Some had wheels which turned, but these had to be pushed or pulled. A few of the early 19th-century push toy rails were made of tinplate, such as the big, durable, stylized locomotive toys in the U.S., that were painted red and gold and decorated with hearts and flowers. model trains uk
Around 1875, technological advancements in materials and manufacturing allowed tin to be stamped, cut, wrapped, and lithographed faster than ever before.
Toy trains were revolutionized when Märklin, a German company that specialized in doll house accessories, sought to make an equal toy for boys where a continuous revenue stream could be guaranteed by selling add-on accessories for years after the initial purchase. Along with boxed sets containing a train and track, Märklin offered extra track, rolling stock, and buildings offered separately, creating the predecessor to the modern model train layout featuring buildings and scenery in addition to a working train.
Electric trains adopted, with the first appearing in 1897, produced by the U.S. firm Carlisle & Finch. As home use of electricity became more prevalent in the early 20th century, electrical trains gained popularity and as time went on, these electric trains grew in sophistication, gaining light, the ability to change management, to emit a whistling noise, to smoke, to couple and uncouple cars as well as load and unload freight. Toy trains from the first half of the 20th century were frequently made of lithographed tin; afterwards trains were often made mostly of plastic.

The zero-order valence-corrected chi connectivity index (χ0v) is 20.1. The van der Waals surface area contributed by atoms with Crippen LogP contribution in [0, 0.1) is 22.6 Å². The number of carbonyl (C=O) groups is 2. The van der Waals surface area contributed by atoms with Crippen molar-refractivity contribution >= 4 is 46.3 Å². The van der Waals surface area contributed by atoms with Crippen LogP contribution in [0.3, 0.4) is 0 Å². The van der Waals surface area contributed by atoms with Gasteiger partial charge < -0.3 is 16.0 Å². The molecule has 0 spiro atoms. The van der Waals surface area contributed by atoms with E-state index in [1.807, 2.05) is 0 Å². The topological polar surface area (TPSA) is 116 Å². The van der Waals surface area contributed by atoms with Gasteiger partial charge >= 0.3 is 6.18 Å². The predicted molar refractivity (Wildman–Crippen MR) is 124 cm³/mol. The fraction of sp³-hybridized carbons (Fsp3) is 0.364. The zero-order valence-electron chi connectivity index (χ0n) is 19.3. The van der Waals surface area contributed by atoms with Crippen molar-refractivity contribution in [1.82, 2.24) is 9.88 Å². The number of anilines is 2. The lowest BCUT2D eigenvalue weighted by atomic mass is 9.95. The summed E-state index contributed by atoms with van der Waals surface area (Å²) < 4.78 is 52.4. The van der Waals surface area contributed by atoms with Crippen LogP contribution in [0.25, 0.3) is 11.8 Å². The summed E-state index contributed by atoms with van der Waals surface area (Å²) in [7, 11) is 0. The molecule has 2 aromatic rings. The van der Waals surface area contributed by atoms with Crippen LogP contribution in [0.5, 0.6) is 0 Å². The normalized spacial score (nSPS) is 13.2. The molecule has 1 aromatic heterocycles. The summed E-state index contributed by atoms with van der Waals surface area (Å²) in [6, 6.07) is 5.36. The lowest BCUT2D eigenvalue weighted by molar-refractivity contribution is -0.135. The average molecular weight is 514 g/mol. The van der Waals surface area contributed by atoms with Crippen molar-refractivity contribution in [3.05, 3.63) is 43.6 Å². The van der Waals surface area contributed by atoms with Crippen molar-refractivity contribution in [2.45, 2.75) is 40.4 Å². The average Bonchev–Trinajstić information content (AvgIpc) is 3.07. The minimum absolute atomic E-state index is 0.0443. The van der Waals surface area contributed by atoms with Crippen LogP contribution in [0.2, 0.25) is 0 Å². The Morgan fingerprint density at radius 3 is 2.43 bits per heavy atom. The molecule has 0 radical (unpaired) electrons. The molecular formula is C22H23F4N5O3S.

Pull toys and wind-up trains were marketed by children, while electric trains were marketed towards teens, especially teenaged boys.
Today, S gauge and O gauge railroads continue to be considered toy trains by their adherents and are often accessorized with semi-scale model buildings by Plasticville or K-Line (who owns the rights to the Plasticville-like buildings created by Marx in the 1950s to the 1970s). However, due to their high price, one is more likely to locate an HO scale or N scale train set in a toy shop than an O scale set.
Many modern electric toy trains contain sophisticated electronics which exude digitized sound effects and allow the operator to securely and easily run several remote controller trains on one loop of track. In the last few years, many toy rail operators may operate a train with a TV camera at the front part of the engine and hooked up to a display, such as computer monitor. This will show an image, like that of a real (smaller size) railroad.
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